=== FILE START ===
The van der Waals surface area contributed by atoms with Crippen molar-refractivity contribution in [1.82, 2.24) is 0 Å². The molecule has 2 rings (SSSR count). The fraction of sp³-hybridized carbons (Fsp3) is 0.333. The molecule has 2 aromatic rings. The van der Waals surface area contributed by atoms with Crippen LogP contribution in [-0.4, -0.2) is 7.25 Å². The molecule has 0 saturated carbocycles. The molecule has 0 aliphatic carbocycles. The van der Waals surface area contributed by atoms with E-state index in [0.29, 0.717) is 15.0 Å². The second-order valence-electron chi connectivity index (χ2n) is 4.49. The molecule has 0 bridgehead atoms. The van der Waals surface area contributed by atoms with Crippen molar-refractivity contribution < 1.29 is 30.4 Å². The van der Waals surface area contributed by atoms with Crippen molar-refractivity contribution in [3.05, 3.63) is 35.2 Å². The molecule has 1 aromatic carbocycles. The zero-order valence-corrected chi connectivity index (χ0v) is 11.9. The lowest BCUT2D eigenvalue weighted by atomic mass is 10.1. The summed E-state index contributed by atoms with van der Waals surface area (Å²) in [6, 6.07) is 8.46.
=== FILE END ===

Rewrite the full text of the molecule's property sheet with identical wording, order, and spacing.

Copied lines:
The van der Waals surface area contributed by atoms with Crippen molar-refractivity contribution in [1.82, 2.24) is 0 Å². The molecule has 2 rings (SSSR count). The fraction of sp³-hybridized carbons (Fsp3) is 0.333. The molecule has 2 aromatic rings. The van der Waals surface area contributed by atoms with Crippen LogP contribution in [-0.4, -0.2) is 7.25 Å². The molecule has 0 saturated carbocycles. The molecule has 0 aliphatic carbocycles. The van der Waals surface area contributed by atoms with E-state index in [0.29, 0.717) is 15.0 Å². The second-order valence-electron chi connectivity index (χ2n) is 4.49. The molecule has 0 bridgehead atoms. The van der Waals surface area contributed by atoms with Crippen molar-refractivity contribution < 1.29 is 30.4 Å². The van der Waals surface area contributed by atoms with Crippen molar-refractivity contribution in [3.05, 3.63) is 35.2 Å². The molecule has 1 aromatic carbocycles. The zero-order valence-corrected chi connectivity index (χ0v) is 11.9. The lowest BCUT2D eigenvalue weighted by atomic mass is 10.1. The summed E-state index contributed by atoms with van der Waals surface area (Å²) in [6, 6.07) is 8.46.